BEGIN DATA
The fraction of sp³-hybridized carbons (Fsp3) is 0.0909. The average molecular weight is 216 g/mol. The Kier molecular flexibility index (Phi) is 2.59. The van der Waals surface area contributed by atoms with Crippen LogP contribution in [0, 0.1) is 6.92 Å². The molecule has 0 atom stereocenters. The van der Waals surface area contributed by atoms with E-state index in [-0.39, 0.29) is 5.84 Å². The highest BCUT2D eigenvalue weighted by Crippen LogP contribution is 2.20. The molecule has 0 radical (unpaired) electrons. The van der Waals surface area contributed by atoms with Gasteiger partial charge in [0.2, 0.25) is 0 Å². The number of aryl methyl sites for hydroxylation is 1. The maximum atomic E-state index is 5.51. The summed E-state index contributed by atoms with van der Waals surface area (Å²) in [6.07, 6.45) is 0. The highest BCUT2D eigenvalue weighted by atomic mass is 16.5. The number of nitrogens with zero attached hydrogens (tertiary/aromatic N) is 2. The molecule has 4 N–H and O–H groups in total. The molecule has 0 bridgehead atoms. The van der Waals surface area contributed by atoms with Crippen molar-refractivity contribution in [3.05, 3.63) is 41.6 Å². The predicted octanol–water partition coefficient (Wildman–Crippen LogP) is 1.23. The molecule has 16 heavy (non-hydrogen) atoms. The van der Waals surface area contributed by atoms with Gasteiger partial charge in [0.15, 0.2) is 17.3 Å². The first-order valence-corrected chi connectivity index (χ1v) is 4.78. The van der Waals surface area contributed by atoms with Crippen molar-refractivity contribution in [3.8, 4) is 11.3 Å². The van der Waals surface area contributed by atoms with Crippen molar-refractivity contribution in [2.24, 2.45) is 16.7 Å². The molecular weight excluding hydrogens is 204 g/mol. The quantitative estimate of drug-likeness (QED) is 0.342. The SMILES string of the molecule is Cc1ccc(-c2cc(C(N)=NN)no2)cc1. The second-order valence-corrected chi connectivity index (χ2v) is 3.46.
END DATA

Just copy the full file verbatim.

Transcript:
The fraction of sp³-hybridized carbons (Fsp3) is 0.0909. The average molecular weight is 216 g/mol. The Kier molecular flexibility index (Phi) is 2.59. The van der Waals surface area contributed by atoms with Crippen LogP contribution in [0, 0.1) is 6.92 Å². The molecule has 0 atom stereocenters. The van der Waals surface area contributed by atoms with E-state index in [-0.39, 0.29) is 5.84 Å². The highest BCUT2D eigenvalue weighted by Crippen LogP contribution is 2.20. The molecule has 0 radical (unpaired) electrons. The van der Waals surface area contributed by atoms with Gasteiger partial charge in [0.2, 0.25) is 0 Å². The number of aryl methyl sites for hydroxylation is 1. The maximum atomic E-state index is 5.51. The summed E-state index contributed by atoms with van der Waals surface area (Å²) in [6.07, 6.45) is 0. The highest BCUT2D eigenvalue weighted by atomic mass is 16.5. The number of nitrogens with zero attached hydrogens (tertiary/aromatic N) is 2. The molecule has 4 N–H and O–H groups in total. The molecule has 0 bridgehead atoms. The van der Waals surface area contributed by atoms with Crippen molar-refractivity contribution in [3.05, 3.63) is 41.6 Å². The predicted octanol–water partition coefficient (Wildman–Crippen LogP) is 1.23. The molecule has 16 heavy (non-hydrogen) atoms. The van der Waals surface area contributed by atoms with Gasteiger partial charge in [0.15, 0.2) is 17.3 Å². The first-order valence-corrected chi connectivity index (χ1v) is 4.78. The van der Waals surface area contributed by atoms with Crippen molar-refractivity contribution in [3.8, 4) is 11.3 Å². The van der Waals surface area contributed by atoms with Crippen molar-refractivity contribution in [2.24, 2.45) is 16.7 Å². The molecular weight excluding hydrogens is 204 g/mol. The quantitative estimate of drug-likeness (QED) is 0.342. The SMILES string of the molecule is Cc1ccc(-c2cc(C(N)=NN)no2)cc1. The second-order valence-corrected chi connectivity index (χ2v) is 3.46.